Archdiocese Opens Books for Public
By Eric Convey
Boston Herald [Boston MA]
May 31, 2003
Despite the financial setbacks of the past year, the Archdiocese of Boston remains a considerable fiscal force, data made public yesterday reveals.
The diocese's central account, which is independent from parish budgets, closed out 2002 with $11 million in cash.
The archdiocese also held investments worth about $14 million. They generated $800,000 in income.
Collections steered to archdiocesan operations totaled $1.9 million. The Cardinal's Appeal netted $9 million.
Data for the previous year that would have allowed comparisons was not made public, but Chancellor David W. Smith issued a statement indicating that expenses exceded revenue.
"Despite the generosity of many, our support and revenue for the year 2002 was significantly lower than in prior years, resulting in a significant operating shortfall that was funded through a combination of debt and cash reserves," he wrote.
The archdiocese borrowed $9 million in 2002, the report shows.
"We have much more work to do in both restoring confidence and further decreasing our operating expenses to attain the level of fiscal stability necessary to carry out the many programs and ministries detailed in this report," Smith wrote.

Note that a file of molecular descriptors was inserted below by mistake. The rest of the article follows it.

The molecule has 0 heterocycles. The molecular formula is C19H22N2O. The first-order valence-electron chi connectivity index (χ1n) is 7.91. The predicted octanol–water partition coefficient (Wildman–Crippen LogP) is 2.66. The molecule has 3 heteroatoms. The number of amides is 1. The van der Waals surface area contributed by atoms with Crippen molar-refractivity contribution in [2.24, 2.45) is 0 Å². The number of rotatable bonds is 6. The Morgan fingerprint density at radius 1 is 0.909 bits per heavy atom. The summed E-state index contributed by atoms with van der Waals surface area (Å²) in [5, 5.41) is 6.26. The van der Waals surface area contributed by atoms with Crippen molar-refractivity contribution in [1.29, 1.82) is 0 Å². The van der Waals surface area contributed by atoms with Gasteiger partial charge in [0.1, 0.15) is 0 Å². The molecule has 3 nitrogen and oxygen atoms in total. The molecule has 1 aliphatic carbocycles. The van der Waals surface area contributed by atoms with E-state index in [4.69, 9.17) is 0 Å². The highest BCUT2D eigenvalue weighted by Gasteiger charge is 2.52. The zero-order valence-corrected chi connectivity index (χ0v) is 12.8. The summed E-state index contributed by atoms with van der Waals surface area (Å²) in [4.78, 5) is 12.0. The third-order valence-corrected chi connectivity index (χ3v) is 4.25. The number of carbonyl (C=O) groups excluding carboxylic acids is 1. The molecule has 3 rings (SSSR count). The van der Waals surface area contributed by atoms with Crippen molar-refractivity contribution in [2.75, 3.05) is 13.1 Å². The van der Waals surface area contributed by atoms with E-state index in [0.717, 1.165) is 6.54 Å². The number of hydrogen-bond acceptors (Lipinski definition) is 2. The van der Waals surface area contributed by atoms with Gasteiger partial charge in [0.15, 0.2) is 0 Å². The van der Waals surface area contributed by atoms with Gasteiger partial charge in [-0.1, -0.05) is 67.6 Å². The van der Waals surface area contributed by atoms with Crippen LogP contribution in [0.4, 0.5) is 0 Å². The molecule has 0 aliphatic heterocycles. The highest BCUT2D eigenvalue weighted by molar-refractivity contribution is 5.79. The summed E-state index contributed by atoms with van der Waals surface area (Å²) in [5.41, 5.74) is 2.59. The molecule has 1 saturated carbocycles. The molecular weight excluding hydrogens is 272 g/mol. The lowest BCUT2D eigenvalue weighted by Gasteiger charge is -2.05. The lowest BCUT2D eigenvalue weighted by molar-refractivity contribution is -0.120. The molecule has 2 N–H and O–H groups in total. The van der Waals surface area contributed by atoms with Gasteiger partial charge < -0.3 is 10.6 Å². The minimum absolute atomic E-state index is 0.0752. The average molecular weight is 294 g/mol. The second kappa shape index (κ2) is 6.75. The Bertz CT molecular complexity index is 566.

The archdiocese plans to release fiscal 2003 numbers in November, he said. That will provide a window into trends affecting the spiritual home for the region's 2.1 million Catholics.
By releasing the information for the first time, the archdiocese became one of the few major dioceses in the country to allow a public glimpse into its financial operation.
Several diocesan financial officials said big East Coast dioceses such as Boston have tended to be secretive, while smaller dioceses are more likely to make the information public.
Robert G. Doerfler Jr., finance chief for the Diocese of Colorado Springs and president of the Diocesan Fiscal Management Conference, said there is no standard that would dictate why one diocese might share information while another does not.
"I think it's more of a hit-and-miss thing around the country," he said.
Yesterday's report showed land and equipment worth $16.3 million but does not include many properties tallied by the Herald last year. That compilation found $1.4 billion in church properties that were not being used as schools or churches.
The financial report followed calls for open books from some Catholics, including members of the lay group Voice of the Faithful.
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